Consumer Reports, although finding “plenty to like” about the Tesla Model 3, including record-setting range as well as exhilarating acceleration and handling that could make it a healthy competitor to performance-oriented cars such as BMW’s 3 Series and the Audi A4, declined to recommend the EV.
Consumer Reports said that its testers found big flaws with the vehicle, such as long stopping distances in the emergency braking test and difficult-to-use controls.
CR said that in its testing, the Model 3’s stopping distance of 152 feet from 60 mph was far worse than any contemporary car it had tested and about 7 feet longer than the stopping distance of a Ford F-150 full-sized pickup.
A Tesla spokesperson told CR that the company’s own testing found stopping distances from 60 to 0 mph were an average of 133 feet, with the same tires as the CR Model 3. The automaker noted that stopping-distance results are affected by variables such as road surface, weather conditions, tire temperature, brake conditioning, outside temperature, and past driving behavior that may have affected the brake system.
CR said that its braking test is meant to determine how a vehicle performs in an emergency situation. The test is based on an industry-standard procedure designed by SAE International. The testers take the car up to 60 mph, then slam on the brakes until the car comes to a stop. They repeat this multiple times to ensure consistent results. Between each test, the vehicle is driven approximately a mile to cool the brakes and make sure they don’t overheat.
The test is done at CR’s 327-acre test facility on dedicated braking surfaces that are monitored for consistent surface friction.
Before each test, we make sure the brake pads and tires have been properly conditioned. We’ve conducted it on more than 500 vehicles, and we are always looking for consistent, repeatable results.—Jake Fisher, director of auto testing at CR
In CR testing of the Model 3, the first stop recorded was significantly shorter (around 130 feet, similar to Tesla’s findings), but that distance was not repeated, even after the brakes cooled overnight. Consumer Reports publishes a distance based on all the stops we record in the test, not just the shortest individual stop.
Because CR saw some inconsistency in the braking performance, it got a second Model 3 (a privately owned vehicle that was loaned to CR) to verify the results. (CR has tested second samples in previous situations to double-check findings.)
The results of testing on the second vehicle were almost identical. The Tesla Model 3’s 152 feet is 21 feet longer than the class average of 131 feet for luxury compact sedans and 25 feet longer than the results for its much larger SUV sibling, the Model X.
CR noted that is experience with the Model 3’s braking is not unique. Car and Driver, in its published test of a Model 3, said it noticed “a bizarre amount of variation” in its test, including one stop from 70 mph that took “an interminable 196 feet.”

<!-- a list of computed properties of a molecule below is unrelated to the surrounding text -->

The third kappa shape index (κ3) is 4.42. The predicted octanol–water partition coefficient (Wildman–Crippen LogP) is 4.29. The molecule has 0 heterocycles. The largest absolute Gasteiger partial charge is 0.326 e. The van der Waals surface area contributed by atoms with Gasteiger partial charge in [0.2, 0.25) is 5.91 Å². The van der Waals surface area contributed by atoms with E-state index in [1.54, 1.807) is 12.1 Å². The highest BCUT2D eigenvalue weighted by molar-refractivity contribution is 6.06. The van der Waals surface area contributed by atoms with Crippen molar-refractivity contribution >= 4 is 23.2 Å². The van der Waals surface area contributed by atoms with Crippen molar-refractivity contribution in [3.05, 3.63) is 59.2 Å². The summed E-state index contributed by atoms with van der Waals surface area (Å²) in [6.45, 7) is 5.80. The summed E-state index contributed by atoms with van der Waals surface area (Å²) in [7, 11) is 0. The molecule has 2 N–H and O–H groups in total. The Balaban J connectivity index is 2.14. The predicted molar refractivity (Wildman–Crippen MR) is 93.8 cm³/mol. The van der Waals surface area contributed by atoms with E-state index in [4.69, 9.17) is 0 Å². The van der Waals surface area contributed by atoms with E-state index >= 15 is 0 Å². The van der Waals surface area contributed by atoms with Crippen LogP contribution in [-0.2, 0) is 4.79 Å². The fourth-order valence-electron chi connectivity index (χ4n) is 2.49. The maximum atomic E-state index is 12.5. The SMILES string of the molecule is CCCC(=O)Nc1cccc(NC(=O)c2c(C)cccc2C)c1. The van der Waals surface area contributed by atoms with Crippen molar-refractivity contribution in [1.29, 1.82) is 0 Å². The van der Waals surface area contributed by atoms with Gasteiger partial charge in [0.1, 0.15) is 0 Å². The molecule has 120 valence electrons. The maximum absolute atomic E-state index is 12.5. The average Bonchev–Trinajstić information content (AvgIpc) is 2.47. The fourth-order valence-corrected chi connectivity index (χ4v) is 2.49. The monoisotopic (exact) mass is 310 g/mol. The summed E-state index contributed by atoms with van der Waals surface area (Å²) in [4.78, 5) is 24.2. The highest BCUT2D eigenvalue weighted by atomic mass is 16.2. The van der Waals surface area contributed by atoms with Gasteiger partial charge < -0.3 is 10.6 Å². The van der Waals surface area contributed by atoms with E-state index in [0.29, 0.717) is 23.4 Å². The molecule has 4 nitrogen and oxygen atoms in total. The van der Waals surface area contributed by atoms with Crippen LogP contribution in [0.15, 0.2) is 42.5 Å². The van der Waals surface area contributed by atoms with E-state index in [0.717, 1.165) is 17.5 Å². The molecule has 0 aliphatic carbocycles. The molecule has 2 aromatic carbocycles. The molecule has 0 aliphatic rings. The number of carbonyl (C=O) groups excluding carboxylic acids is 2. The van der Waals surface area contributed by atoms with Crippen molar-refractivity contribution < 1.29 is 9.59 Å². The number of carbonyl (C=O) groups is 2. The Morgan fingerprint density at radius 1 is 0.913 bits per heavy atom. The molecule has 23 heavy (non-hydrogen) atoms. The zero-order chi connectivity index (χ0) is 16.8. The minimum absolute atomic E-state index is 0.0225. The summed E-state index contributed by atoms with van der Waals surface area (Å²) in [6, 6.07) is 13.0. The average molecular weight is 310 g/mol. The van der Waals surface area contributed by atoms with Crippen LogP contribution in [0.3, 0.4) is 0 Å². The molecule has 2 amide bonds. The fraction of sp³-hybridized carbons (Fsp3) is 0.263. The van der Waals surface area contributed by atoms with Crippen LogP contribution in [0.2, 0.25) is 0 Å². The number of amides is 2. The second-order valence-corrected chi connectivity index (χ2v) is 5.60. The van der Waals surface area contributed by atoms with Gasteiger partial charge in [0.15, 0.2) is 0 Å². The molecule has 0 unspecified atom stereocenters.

CR noted that Tesla responded that the company has the ability to update its vehicles over the air, and that such over-the-air software updates can improve factors such as stopping distance.
Controls. Another major factor that compromised the Model 3’s CR road-test score was its controls. This car places almost all its controls and displays on a center touch screen, with no gauges on the dash, and few buttons inside the car.
CR noted that this layout forces drivers to take multiple steps to accomplish simple tasks. The CR testers found that everything from adjusting the mirrors to changing the direction of the airflow from the air-conditioning vents required using the touch screen.
Such types of complex interactions with a touch screen can cause driver distraction because each act forces drivers to take their eyes off the road and a hand off the steering wheel.
The Model 3’s stiff ride, unsupportive rear seat and excessive wind noise at highway speeds also hurt its road-test score. In the compact luxury sedan class, most competitors deliver a more comfortable ride and rear seat.
The upside. The performance and ergonomic problems were serious downsides to an otherwise impressive performance sedan, CR said. The Model 3 delivered a “blistering” 0-60 time of 5.3 seconds, and its handling was reminiscent of a Porsche 718 Boxster. CR testers found the Model 3 “thrilling” to drive.
In addition, the Model 3 set a range record in CR testing. It managed to go 350 miles (563 km) on a single charge—the longest distance CR has ever recorded in an EV—when set to Tesla’s higher regenerative braking mode (which the company refers to as Standard Regenerative Braking Mode). This mode will aggressively slow the vehicle to charge the battery as soon as the driver removes his or her foot from the accelerator pedal.
When set to the lower regenerative braking mode, which more accurately reflects the driving experience of a conventional vehicle, the EV still managed to go 310 miles (499 km)—in line with what Tesla estimated for the car.